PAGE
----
Because conservation biologists have postulated that infectious diseases may have potentiated the endangerment of the Attwater's prairie chicken (Tympanuchus cupido attwateri), free-living prairie chickens were surveyed from all remaining populations for helminthic endoparasites and antibody against the etiological agents of nine infectious diseases. Samples from 4 of 27 adult males were positive for anti-Pasteurella multocida antibody. All other serologic tests were negative (n = 19). We identified Dispharynx nasuta, a parasite previously associated with disease in other grouse from North America, in one of three adult Attwater's prairie chickens examined. Evidence of Tmichostrongylus cramae was found for eight of nine suitable samples, which represents the first report of this parasite in prairie grouse. The mean intensity of T. cramae in Attwater's prairie chicken was 1,019.3 (Range = 3-1,906; n = 3). Further work is needed to determine whether P. multocida, T. cramae, or D. nasuta are detrimental to Attwater's prairie chicken populations. If so, conservation biologists could reduce the prevalence and incidence of these parasites and potentially gain more time to address the habitat conditions thought to be the ultimate cause of population declines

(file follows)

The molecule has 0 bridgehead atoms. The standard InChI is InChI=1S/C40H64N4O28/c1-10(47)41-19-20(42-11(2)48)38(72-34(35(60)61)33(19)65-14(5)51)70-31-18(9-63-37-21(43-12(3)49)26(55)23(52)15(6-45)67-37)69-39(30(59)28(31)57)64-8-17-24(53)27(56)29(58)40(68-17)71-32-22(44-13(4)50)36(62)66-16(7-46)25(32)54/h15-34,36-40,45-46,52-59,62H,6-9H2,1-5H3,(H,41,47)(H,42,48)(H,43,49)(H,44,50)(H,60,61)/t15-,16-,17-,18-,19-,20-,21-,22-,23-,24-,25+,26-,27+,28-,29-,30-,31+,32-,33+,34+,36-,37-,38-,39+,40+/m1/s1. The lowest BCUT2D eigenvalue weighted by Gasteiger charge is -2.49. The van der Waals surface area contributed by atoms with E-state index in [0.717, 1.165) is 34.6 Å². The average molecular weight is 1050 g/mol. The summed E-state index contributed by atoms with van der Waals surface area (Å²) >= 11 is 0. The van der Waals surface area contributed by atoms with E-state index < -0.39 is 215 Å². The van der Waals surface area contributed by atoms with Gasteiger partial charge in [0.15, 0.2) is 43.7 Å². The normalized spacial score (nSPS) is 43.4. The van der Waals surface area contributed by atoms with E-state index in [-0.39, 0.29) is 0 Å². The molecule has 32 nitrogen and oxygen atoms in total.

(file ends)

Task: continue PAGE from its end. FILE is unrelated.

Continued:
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Vol. 34 • No. 1